Unspoken GeniusPoets, Punks, and Scenes
An Interview with Jim Carroll
Jim Carroll is a bona fide
cultural icon. Born in New York City, he spent his teenage years shooting hoops and heroin
in a time documented by his best selling book The Basketball Diaries. Years
later, he sold millions of records as the lead singer/songwriter for The Jim Carroll Band.
Since then, hes been relentless in publishing books and poems. Wednesday, he speaks
at the UC Commons at 8:30 p.m. (The show was rescheduled from Monday, Nov, 8.)
I got an opportunity to
talk to Jim Carroll via telephone from his apartment in New York City. Carrolls
manager told me it would be a 10-minute interview, but we ended up talking for more than
an hour. Here are some snippets from our conversation.
Mr. Carroll, what got
you into writing?
What got me writing was a
lot of things that were both noble and ignoble. I suppose there was something romantic
about writing. I knew I had talent. But I wasnt into poetry when I first started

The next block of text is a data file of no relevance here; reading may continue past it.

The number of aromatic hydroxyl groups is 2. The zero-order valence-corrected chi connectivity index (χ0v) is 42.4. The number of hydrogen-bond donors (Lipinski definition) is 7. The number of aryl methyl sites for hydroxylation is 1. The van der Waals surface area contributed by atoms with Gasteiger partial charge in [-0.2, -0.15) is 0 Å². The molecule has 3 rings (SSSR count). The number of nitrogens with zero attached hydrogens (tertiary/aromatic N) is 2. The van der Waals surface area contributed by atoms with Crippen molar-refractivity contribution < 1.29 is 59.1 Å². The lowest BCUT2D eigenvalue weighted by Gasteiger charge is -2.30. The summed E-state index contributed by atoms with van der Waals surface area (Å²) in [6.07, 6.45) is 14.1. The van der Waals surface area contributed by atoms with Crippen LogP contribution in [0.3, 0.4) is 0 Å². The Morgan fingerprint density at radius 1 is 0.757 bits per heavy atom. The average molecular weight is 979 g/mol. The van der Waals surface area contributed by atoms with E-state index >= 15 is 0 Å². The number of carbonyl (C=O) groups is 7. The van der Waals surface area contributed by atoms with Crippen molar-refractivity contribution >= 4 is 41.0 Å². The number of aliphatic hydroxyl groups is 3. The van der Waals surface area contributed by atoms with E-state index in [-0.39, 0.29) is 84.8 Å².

writing The Basketball Diaries because, coming from my neighborhood, poetry
was just considered sissy. But when I got a scholarship to this private school, I saw that
there were certain contemporary poets who had the same power as rock n roll.
And I didnt know about limitations then; I thought anyone could do this. So I just
went ahead and did it, and fortunately I got adopted as sort of the token prodigy at the
poetry project downtown when I was very young. But I wouldve written anyway.
And then, theres all
the less noble reasons, like the chicks that I was interested in werent that
impressed by the whole jock scene, you know. So it was a way to get girls. Thats
half kidding around, but there is a kernel of truth in it.
But in a serious sense,
when I did start writing, it was like an outlet for being outside of things. It filtered
my life, and it gave it more clarity. I dont know what I wouldve done without